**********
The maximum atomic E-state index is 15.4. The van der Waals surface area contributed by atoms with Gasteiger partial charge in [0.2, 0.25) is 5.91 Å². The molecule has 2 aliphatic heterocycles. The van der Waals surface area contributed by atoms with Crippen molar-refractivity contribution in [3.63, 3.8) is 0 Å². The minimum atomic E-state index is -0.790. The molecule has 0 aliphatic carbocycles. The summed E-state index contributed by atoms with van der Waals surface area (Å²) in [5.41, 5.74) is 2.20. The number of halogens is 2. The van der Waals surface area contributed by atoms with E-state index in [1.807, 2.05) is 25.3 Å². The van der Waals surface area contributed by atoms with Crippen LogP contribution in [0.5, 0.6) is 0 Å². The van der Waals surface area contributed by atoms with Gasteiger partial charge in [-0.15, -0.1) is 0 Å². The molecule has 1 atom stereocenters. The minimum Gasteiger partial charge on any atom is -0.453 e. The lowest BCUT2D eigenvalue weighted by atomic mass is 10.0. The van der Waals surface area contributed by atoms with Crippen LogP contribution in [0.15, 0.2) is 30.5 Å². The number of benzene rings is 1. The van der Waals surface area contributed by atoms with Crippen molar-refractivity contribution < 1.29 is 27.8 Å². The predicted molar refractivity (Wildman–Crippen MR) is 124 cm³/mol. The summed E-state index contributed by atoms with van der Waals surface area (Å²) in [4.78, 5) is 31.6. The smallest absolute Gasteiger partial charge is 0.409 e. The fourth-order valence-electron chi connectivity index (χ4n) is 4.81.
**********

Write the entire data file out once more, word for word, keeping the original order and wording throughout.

The maximum atomic E-state index is 15.4. The van der Waals surface area contributed by atoms with Gasteiger partial charge in [0.2, 0.25) is 5.91 Å². The molecule has 2 aliphatic heterocycles. The van der Waals surface area contributed by atoms with Crippen molar-refractivity contribution in [3.63, 3.8) is 0 Å². The minimum atomic E-state index is -0.790. The molecule has 0 aliphatic carbocycles. The summed E-state index contributed by atoms with van der Waals surface area (Å²) in [5.41, 5.74) is 2.20. The number of halogens is 2. The van der Waals surface area contributed by atoms with E-state index in [1.807, 2.05) is 25.3 Å². The van der Waals surface area contributed by atoms with Crippen LogP contribution in [0.5, 0.6) is 0 Å². The van der Waals surface area contributed by atoms with Gasteiger partial charge in [-0.15, -0.1) is 0 Å². The molecule has 1 atom stereocenters. The minimum Gasteiger partial charge on any atom is -0.453 e. The lowest BCUT2D eigenvalue weighted by atomic mass is 10.0. The van der Waals surface area contributed by atoms with Crippen LogP contribution in [0.15, 0.2) is 30.5 Å². The number of benzene rings is 1. The van der Waals surface area contributed by atoms with Crippen molar-refractivity contribution < 1.29 is 27.8 Å². The predicted molar refractivity (Wildman–Crippen MR) is 124 cm³/mol. The summed E-state index contributed by atoms with van der Waals surface area (Å²) in [4.78, 5) is 31.6. The smallest absolute Gasteiger partial charge is 0.409 e. The fourth-order valence-electron chi connectivity index (χ4n) is 4.81.